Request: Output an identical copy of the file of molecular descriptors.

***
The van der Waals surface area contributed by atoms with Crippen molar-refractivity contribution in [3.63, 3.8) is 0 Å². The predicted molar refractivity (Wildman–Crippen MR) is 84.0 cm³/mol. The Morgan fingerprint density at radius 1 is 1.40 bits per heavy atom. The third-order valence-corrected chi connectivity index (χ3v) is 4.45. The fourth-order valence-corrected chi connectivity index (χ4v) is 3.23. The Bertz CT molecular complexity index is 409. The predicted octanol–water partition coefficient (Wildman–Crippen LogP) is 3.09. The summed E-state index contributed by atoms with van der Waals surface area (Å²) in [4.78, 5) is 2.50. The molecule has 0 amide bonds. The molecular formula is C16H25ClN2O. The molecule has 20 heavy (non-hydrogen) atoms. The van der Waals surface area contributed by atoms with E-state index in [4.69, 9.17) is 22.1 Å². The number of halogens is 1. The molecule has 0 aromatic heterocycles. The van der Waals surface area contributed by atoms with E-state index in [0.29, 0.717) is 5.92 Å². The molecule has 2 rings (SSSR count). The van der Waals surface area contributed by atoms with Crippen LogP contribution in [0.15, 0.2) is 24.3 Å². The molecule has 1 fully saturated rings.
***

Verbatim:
The van der Waals surface area contributed by atoms with Crippen molar-refractivity contribution in [3.63, 3.8) is 0 Å². The predicted molar refractivity (Wildman–Crippen MR) is 84.0 cm³/mol. The Morgan fingerprint density at radius 1 is 1.40 bits per heavy atom. The third-order valence-corrected chi connectivity index (χ3v) is 4.45. The fourth-order valence-corrected chi connectivity index (χ4v) is 3.23. The Bertz CT molecular complexity index is 409. The predicted octanol–water partition coefficient (Wildman–Crippen LogP) is 3.09. The summed E-state index contributed by atoms with van der Waals surface area (Å²) in [4.78, 5) is 2.50. The molecule has 0 amide bonds. The molecular formula is C16H25ClN2O. The molecule has 20 heavy (non-hydrogen) atoms. The van der Waals surface area contributed by atoms with E-state index in [4.69, 9.17) is 22.1 Å². The number of halogens is 1. The molecule has 0 aromatic heterocycles. The van der Waals surface area contributed by atoms with E-state index in [0.29, 0.717) is 5.92 Å². The molecule has 2 rings (SSSR count). The van der Waals surface area contributed by atoms with Crippen LogP contribution in [0.15, 0.2) is 24.3 Å². The molecule has 1 fully saturated rings.